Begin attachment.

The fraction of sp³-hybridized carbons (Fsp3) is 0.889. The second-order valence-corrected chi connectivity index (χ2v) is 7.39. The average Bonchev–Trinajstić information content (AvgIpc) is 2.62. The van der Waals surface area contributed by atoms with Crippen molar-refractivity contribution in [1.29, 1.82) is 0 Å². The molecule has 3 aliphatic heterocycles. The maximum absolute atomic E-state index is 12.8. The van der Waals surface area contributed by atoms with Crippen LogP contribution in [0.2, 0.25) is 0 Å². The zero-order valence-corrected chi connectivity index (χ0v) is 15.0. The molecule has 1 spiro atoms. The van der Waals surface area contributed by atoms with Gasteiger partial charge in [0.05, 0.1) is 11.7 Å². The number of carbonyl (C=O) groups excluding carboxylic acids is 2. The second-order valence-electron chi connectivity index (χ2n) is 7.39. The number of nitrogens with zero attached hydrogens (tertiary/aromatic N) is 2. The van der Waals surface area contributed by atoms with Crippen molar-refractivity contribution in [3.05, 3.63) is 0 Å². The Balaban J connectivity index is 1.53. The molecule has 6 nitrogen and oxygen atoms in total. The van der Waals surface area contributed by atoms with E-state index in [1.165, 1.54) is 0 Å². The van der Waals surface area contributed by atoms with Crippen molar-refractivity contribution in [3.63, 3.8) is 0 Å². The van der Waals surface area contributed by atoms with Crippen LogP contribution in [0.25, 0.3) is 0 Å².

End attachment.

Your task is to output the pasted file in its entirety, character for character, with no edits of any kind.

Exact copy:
The fraction of sp³-hybridized carbons (Fsp3) is 0.889. The second-order valence-corrected chi connectivity index (χ2v) is 7.39. The average Bonchev–Trinajstić information content (AvgIpc) is 2.62. The van der Waals surface area contributed by atoms with Crippen molar-refractivity contribution in [1.29, 1.82) is 0 Å². The molecule has 3 aliphatic heterocycles. The maximum absolute atomic E-state index is 12.8. The van der Waals surface area contributed by atoms with Crippen LogP contribution in [0.2, 0.25) is 0 Å². The zero-order valence-corrected chi connectivity index (χ0v) is 15.0. The molecule has 1 spiro atoms. The van der Waals surface area contributed by atoms with Gasteiger partial charge in [0.05, 0.1) is 11.7 Å². The number of carbonyl (C=O) groups excluding carboxylic acids is 2. The second-order valence-electron chi connectivity index (χ2n) is 7.39. The number of nitrogens with zero attached hydrogens (tertiary/aromatic N) is 2. The van der Waals surface area contributed by atoms with Crippen molar-refractivity contribution in [3.05, 3.63) is 0 Å². The Balaban J connectivity index is 1.53. The molecule has 6 nitrogen and oxygen atoms in total. The van der Waals surface area contributed by atoms with E-state index in [1.165, 1.54) is 0 Å². The van der Waals surface area contributed by atoms with Crippen molar-refractivity contribution in [3.63, 3.8) is 0 Å². The van der Waals surface area contributed by atoms with Crippen LogP contribution in [0.25, 0.3) is 0 Å².